Thursday, April 23, 2009

Forgetfulness is good for creativity

Today, I came home late from my Japanese class. On my way home I was pondering what my spouse, who was also late because of a fitness class, would have for dinner today. Did he go to the uni cafeteria? Did he stop over at the Chinese fast food shop? Or will he buy Döner from our village's only Döner fast food? And then it hit me! I promised to unfreeze the leftover quiche I made him a couple of weeks ago and heat it up till he would arrive. A glance at my watch: 20 min left till he comes home. Oh my god, why am I so unmindful und forgetting things all the time. It was not because he doesn't deserve me cooking for him, although being true, this is a completely different chapter.

Well, there is a positive side to everything in life. So I made one of my ingenious scrap-together-everything-from-the-fridge-apart-from-the-mouldy-thingies recipes.
And here it is: pasta with walnut chilli:

It was darn good. I chopped some onions and fried them. Usually I add soy chilli, but of course, I didn't have any at home, so I used chopped walnuts and fried them, too. Tomato passata, corn kernels, peas, fresh spinach leaves, and some spices and voilà, a perfect chili. I thought it much better than with soy chilli, so walnuts will be my favourite meat substitute in chilli from now on.

Tuesday, April 14, 2009

My first vegan cookies and some more Rome pictures

We tried to locate some bear's garlic today, but the spot we went to years ago didn't yield any of it. Everything changed so much. We found lots of wild violets, wood anemone, and wild carrots, but the bear's garlic stayed alusive. So we went home slightly frustrated and I spontaneously decided to make vegan cookies. And here they are, cinnamon-and-chocolate-chip-cookies:
M didn't like them too much because they weren't sweet enough, but I thought they were pretty good, soft and chewy on the inside and just sweet enough without being too sugary.
But I wanted to show you some more photos from Rome. Let me show you some photos from the forum and palatine hill.
A spinx on the palatine hill:

The museo palatino hosts a very nice exhibiton on the Iron Age past of the Palatine Hill (roughly the 9th century BC). Here is the cremation urn which was found under the house of Livia. It contained the cremated remains of a ca. 20 years old woman with miniature grave goods. Have a look at the lid, which is shaped like the roof of a house:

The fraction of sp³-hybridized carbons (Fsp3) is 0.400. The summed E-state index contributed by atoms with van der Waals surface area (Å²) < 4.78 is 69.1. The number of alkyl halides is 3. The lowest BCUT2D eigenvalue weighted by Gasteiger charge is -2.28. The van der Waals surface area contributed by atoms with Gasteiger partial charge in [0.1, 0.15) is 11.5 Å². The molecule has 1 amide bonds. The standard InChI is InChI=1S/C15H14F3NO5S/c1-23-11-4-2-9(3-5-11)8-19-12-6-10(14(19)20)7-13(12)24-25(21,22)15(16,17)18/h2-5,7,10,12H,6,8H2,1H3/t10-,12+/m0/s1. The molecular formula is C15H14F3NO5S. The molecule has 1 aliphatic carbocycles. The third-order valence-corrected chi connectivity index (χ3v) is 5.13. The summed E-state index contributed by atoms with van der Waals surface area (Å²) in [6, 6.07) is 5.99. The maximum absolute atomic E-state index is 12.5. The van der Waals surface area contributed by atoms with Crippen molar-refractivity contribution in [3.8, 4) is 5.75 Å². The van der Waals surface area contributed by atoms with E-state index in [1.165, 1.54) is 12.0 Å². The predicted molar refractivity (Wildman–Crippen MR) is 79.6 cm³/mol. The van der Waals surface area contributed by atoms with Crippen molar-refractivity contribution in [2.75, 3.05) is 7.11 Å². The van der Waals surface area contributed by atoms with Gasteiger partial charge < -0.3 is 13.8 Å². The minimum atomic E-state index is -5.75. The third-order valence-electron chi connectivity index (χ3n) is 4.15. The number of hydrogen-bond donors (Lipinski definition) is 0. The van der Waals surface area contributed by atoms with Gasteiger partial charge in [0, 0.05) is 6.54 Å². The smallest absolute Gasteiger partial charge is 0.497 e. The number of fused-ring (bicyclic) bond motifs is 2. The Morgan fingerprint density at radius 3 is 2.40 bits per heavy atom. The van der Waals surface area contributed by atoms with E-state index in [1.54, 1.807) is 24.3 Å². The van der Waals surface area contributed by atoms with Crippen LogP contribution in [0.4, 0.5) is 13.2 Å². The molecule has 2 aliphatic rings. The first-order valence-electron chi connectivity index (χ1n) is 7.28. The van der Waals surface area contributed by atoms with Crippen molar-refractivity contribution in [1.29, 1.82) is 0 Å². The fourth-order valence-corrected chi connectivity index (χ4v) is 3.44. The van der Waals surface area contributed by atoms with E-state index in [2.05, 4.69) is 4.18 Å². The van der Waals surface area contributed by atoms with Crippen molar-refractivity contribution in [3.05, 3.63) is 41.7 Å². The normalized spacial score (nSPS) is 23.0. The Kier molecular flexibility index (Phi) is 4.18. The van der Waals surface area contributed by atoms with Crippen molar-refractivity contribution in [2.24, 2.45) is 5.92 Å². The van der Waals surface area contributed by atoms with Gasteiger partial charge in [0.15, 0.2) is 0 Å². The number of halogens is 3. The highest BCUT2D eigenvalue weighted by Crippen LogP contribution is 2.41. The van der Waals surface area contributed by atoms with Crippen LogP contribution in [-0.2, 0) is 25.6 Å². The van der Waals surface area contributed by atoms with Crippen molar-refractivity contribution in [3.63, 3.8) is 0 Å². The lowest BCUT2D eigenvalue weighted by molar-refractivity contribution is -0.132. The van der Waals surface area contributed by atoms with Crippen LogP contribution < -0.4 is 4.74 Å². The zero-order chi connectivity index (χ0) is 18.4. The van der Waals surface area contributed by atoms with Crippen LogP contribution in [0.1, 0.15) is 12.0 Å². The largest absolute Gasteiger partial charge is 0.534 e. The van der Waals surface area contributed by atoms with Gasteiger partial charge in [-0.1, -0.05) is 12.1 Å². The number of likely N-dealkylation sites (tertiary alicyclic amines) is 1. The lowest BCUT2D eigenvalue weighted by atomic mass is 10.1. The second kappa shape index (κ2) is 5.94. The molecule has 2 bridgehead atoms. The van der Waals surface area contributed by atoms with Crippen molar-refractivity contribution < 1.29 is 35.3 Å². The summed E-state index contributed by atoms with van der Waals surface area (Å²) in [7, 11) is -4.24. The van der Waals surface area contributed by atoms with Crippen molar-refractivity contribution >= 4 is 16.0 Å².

There were also fantastically preserved wall paintings from the 1st century AD. They are from the domus transitoria, which was Nero's palace at the time being:

This is from the same time period, but I don't remember whether it is also from Nero's palace:

Here, Apollo and Hercules are quarreling about who will keep the Delphian tripod; this wall relief is from the Augustian period (well, I can tell you this much: Zeus had a stop to their quarreling and the tripod remained in Delphi):

And the latest fashion in hats:

The palace of Domitian:

And a fountain in the backyard of Domitian's palace:

And a look at the forum:

Monday, April 13, 2009

Rome, Easter and the question of what a vegan Easter-bunny carries around

First of all Happy Easter Holidays to all of you. We have splendid weather here in Germany, which gives the Easter hare or bunny or whatever, lots of opportunity to hide it's painted eggs for the children. Here is a nicely decorated fountain at the market square in the town of Schriesheim, not far from where I live.

Now, seeing all these eggs on Easter and not wanting to eat them anymore, I wondered what vegan people would do during the Easter holidays, or what they cooked for Easter dinner, since Easter food is very much connected to either meat (Easter lamb) or eggs. Funny enough most vegan food blogs were shrouded in silence. Some were baking, but nobody talked about what they will have for dinner. Very strange, since usually they use every opportunity to create something fitting for the occasion. Really strange. At least I can tell you what we had for dinner; vol-au-vent filled with an aparagus ragout and roasted spring carrots.

But now back to Rome; there are still so many photos I would like to share. Alas, I think it would take too long. But a little bit more can do no harm, right? Here is a view of the Tiber Island, the only river island of the whole Tiber. On the photo you can see the clock tower of the Basilica di San Bartolomeo. The island has been connected to healing and medicine since ancient times and nowadays there is a hospital on it. It was nice to cross the Tiber over two bridges and an island :)

The last traces of the December 2008 high water, a smashed boat:

And then we headed towards the Colosseum through the arch of Constantine: